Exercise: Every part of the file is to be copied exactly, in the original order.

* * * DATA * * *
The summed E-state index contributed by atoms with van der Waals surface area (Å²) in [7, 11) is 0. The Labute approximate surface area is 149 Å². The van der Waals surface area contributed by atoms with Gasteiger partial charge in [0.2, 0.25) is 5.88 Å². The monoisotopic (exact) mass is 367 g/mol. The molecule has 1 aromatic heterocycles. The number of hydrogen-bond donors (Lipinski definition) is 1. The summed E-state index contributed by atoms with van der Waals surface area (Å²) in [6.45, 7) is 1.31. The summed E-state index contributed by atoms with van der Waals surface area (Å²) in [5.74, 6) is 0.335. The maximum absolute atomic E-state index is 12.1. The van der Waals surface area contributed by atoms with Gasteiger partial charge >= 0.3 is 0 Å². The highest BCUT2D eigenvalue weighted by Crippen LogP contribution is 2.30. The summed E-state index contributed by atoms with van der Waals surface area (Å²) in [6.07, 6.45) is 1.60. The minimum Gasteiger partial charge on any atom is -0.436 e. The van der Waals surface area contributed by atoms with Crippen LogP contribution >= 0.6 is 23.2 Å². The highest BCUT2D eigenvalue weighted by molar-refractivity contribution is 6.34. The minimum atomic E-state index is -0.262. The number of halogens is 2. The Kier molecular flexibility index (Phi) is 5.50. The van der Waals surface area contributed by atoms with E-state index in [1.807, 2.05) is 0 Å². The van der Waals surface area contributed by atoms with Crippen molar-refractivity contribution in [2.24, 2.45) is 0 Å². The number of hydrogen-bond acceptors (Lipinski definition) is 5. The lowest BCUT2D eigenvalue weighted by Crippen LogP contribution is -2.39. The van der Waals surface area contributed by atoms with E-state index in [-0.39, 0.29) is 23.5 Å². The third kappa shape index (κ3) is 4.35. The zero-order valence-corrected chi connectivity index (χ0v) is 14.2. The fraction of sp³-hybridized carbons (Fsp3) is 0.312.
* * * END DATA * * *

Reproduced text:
The summed E-state index contributed by atoms with van der Waals surface area (Å²) in [7, 11) is 0. The Labute approximate surface area is 149 Å². The van der Waals surface area contributed by atoms with Gasteiger partial charge in [0.2, 0.25) is 5.88 Å². The monoisotopic (exact) mass is 367 g/mol. The molecule has 1 aromatic heterocycles. The number of hydrogen-bond donors (Lipinski definition) is 1. The summed E-state index contributed by atoms with van der Waals surface area (Å²) in [6.45, 7) is 1.31. The summed E-state index contributed by atoms with van der Waals surface area (Å²) in [5.74, 6) is 0.335. The maximum absolute atomic E-state index is 12.1. The van der Waals surface area contributed by atoms with Gasteiger partial charge >= 0.3 is 0 Å². The highest BCUT2D eigenvalue weighted by Crippen LogP contribution is 2.30. The summed E-state index contributed by atoms with van der Waals surface area (Å²) in [6.07, 6.45) is 1.60. The minimum Gasteiger partial charge on any atom is -0.436 e. The van der Waals surface area contributed by atoms with Crippen LogP contribution >= 0.6 is 23.2 Å². The highest BCUT2D eigenvalue weighted by molar-refractivity contribution is 6.34. The minimum atomic E-state index is -0.262. The number of halogens is 2. The Kier molecular flexibility index (Phi) is 5.50. The van der Waals surface area contributed by atoms with E-state index in [1.807, 2.05) is 0 Å². The van der Waals surface area contributed by atoms with Crippen molar-refractivity contribution in [2.24, 2.45) is 0 Å². The number of hydrogen-bond acceptors (Lipinski definition) is 5. The lowest BCUT2D eigenvalue weighted by Crippen LogP contribution is -2.39. The van der Waals surface area contributed by atoms with E-state index in [-0.39, 0.29) is 23.5 Å². The third kappa shape index (κ3) is 4.35. The zero-order valence-corrected chi connectivity index (χ0v) is 14.2. The fraction of sp³-hybridized carbons (Fsp3) is 0.312.